Table A ------- Percentage of Blacks in the Percent on Percent on Over-21 Community Master Jury List Grand Jury List --------------------------- ----------------- ---------------- 30.23% 12.48% 10.7% -------------------------------------------------- Percentage of Women in the Percent on Percent on Over-21 Community Master Jury List Grand Jury List --------------------------- ----------------- ---------------- 52.68% 24% 12.48% --------------------------------------------------
The District Court ordered the officials to compile a new list which would contain more blacks and women. On the hearing to show cause why the revised list should not be approved the officials again produced all of the testimony. This showed improvement-- even substantial improvement-- but again there was revealed a staggering, uncontradicted, difference between the percentage of these classes in the adult population of the county and the percentage of such classes on the petit and grand jury lists. This glaring disparity was reflected not only on the difference in percentage points but, more significantly, the percentage of underrepresentation.1
Upon the completion of the initial hearing the trial court clearly recognized that it had 'not merely the power but the duty to render a decree which will so far as possible eliminate the discriminatory effects of the past as well as bar like discrimination in the future.' Carter v. Jury Commission of Greene County, 1970, 396 U.S. 320, 340, 90 S.Ct. 518, 529, 24 L.Ed.2d 549, 563, quoting Louisiana v. United States, 1965, 380 U.S. 145, 85 S.Ct. 817, 13 L.Ed.2d 709. Acting under that duty the Judge ordered the preparation of a new and better list. But in the face of continued flagrant underrepresentation shown by Table B that same duty remained.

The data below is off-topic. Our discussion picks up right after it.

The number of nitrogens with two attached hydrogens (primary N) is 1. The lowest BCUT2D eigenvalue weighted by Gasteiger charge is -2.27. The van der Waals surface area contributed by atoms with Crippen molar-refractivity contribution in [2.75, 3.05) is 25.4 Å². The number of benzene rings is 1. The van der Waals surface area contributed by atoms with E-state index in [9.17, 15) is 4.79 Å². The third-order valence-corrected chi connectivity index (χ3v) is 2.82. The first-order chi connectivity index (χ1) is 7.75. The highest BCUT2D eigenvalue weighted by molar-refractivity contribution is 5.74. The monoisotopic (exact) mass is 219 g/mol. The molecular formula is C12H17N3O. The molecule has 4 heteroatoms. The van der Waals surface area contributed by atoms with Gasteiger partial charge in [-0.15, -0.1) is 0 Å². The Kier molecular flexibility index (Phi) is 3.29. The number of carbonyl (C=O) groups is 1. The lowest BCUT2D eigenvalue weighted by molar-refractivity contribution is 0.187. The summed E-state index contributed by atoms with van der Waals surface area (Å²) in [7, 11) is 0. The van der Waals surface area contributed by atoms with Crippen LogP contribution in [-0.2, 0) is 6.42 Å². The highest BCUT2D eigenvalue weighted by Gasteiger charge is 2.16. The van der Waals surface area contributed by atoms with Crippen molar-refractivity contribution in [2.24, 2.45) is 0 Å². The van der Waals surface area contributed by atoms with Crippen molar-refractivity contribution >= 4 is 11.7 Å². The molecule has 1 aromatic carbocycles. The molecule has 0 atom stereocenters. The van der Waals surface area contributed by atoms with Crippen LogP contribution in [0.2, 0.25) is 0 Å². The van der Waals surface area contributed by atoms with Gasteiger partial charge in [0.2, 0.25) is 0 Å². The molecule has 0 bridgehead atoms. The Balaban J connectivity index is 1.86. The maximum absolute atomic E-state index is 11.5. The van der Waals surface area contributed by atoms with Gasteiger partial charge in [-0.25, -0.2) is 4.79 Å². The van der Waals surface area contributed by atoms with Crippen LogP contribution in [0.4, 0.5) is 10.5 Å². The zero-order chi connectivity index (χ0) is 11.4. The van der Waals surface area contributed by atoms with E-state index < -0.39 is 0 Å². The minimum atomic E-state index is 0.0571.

No explanations really were offered as to why that result was the best attainable 'as far as possible', Carter, supra. And what evidence was offered, affirmatively proved a number of sources making the system vulnerable.
Intending no disparagement of the use of data computers in the law2 the Court nevertheless seems in my view to be almost mesmerized because a data computer was used. But the role of the computer here was very limited and wholly mechanical. It did only two things. First it merely created a 'universe' of 7,308 names from the most recent voter list3 of 29,204 voters, the racial-sex-composition of which was never established. And second it identified the race-sex categories in the 'universe'. From that point on the computer did nothing.
But the universe of 7,308 dwindled to 2,721 in the course of the further processing by the human beings comprising the officials. This was partly because of certain exemptions, required or claimed, in the answering questionnaire. But larger in numbers, in percentages, and legal significance under this Court's holding in Broadway v. Culpepper, 5 Cir., 1971, 439 F.2d 1253 were the following: